I didn’t have all my questions answers back then, but it was a pivotal moment for me. It moved me forward on my journey. And since, I’ve come to see more clearly what I’d begun to sense and was wrestling with even back then.

The reality that Jesus is on the side of the poor. That the Gospel was never about getting to heaven after you die or ensuring wealth and prosperity here on earth. That the message and mission of Christ was not just to break down Class division, but to annihilate it. Social class, and other such hierarchies were done away with as the rich and the powerful were invited to lay down their positions of privilege, selling what they had, and joining in solidarity with the poor.

This is what it means to follow Jesus from a position of power and privilege.

And yet, a popular question in Western, largely pākehā dominated, Christian circles, is did Jesus really mean that?

I mean when he said to the Rich Young Man, sell what you have and follow me surely, he didn’t actually mean that we do just that. No, we tell ourselves. Greed and money was his sin, that doesn’t mean it is ours. The Rich Man is framed as an example of our need to discover our individual, personal sin, that thing that is preventing us from following Jesus, and when it’s all said and done, that sin is rarely our love of wealth and our pursuit of affluence.

Western Christianity has so long sided with Capitalism that we struggle to read our own scriptures without seeing within them the Neoliberal Capitalist gospel of expansion, competition and growth we’ve overlaid them.

And yet, the context behind the story of the Rich Young Man paints a very different story. When Jesus walked the earth, the people were under the thumb of the Roman Empire. Those Jews who were wealthy, who held positions of power and privilege within society, did so at the will of Rome. They had both colluded with Rome and participated in the exploitation and oppression of the poor. Jesus was no middle-class, comfortable, progressive. He was one of the poor. One of the exploited class. One of the oppressed. And so, when the Rich Man comes before Jesus and asks how he can participate in the Divine Dream, Jesus tells this man “Sell what you have and give to the poor”. Jesus’ response is to challenge the young man to give up his power and privilege, to let go of his status, and to join into solidarity with the poor.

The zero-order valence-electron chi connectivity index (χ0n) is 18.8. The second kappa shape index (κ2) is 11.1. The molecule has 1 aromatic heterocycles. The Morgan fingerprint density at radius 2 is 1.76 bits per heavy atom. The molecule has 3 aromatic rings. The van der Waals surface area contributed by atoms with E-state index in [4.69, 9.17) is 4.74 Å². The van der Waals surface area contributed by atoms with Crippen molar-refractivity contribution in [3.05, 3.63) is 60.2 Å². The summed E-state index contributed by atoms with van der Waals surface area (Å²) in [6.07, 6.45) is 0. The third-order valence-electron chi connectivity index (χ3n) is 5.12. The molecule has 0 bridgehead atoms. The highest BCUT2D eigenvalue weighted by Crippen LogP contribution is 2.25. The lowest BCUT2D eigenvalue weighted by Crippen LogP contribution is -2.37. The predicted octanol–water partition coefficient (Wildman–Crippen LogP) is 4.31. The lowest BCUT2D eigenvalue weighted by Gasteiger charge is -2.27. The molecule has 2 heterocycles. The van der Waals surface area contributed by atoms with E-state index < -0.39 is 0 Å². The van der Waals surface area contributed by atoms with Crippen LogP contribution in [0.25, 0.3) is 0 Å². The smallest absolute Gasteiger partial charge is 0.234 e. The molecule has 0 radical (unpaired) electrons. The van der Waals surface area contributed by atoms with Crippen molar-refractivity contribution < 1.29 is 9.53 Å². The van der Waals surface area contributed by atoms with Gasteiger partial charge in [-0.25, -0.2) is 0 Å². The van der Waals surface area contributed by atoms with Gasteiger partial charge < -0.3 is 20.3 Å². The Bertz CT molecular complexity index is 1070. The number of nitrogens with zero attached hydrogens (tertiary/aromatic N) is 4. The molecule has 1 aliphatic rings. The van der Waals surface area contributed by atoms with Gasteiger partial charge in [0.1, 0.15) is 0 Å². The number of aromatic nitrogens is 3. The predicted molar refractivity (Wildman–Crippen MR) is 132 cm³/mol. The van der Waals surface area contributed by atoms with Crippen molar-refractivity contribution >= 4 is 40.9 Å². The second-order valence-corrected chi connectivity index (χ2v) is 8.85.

As Jesus says to the rich young man, he says to all of us who hold positions of power and privilege. Come, follow me.

Similarly, with the story of the widow who gave her last. It has been read as example of “giving till it hurts”, and held up as an example of tithing even in the midst of poverty. And yet, again when we look at the context of the passage (check out Luke 20:45-21:4), we see something else. We see a critique of those who, being in positions of power and privilege, who hold responsibility for caring for the poor and vulnerable within their community, applaud their own giving from abundance earned through the exploitation of the poor. When Jesus stands to draw attention to the poor widow in this story, I do not read a celebration of this woman’s willingness to starve as a result of her commitment to give to the house of god. I read a rebuke of those religious leaders who demand such a “gift” from her, while enjoying praise for their own display of wealth and opulence. Wealth gained through the exploitation of the poor and the manipulation of the vulnerable.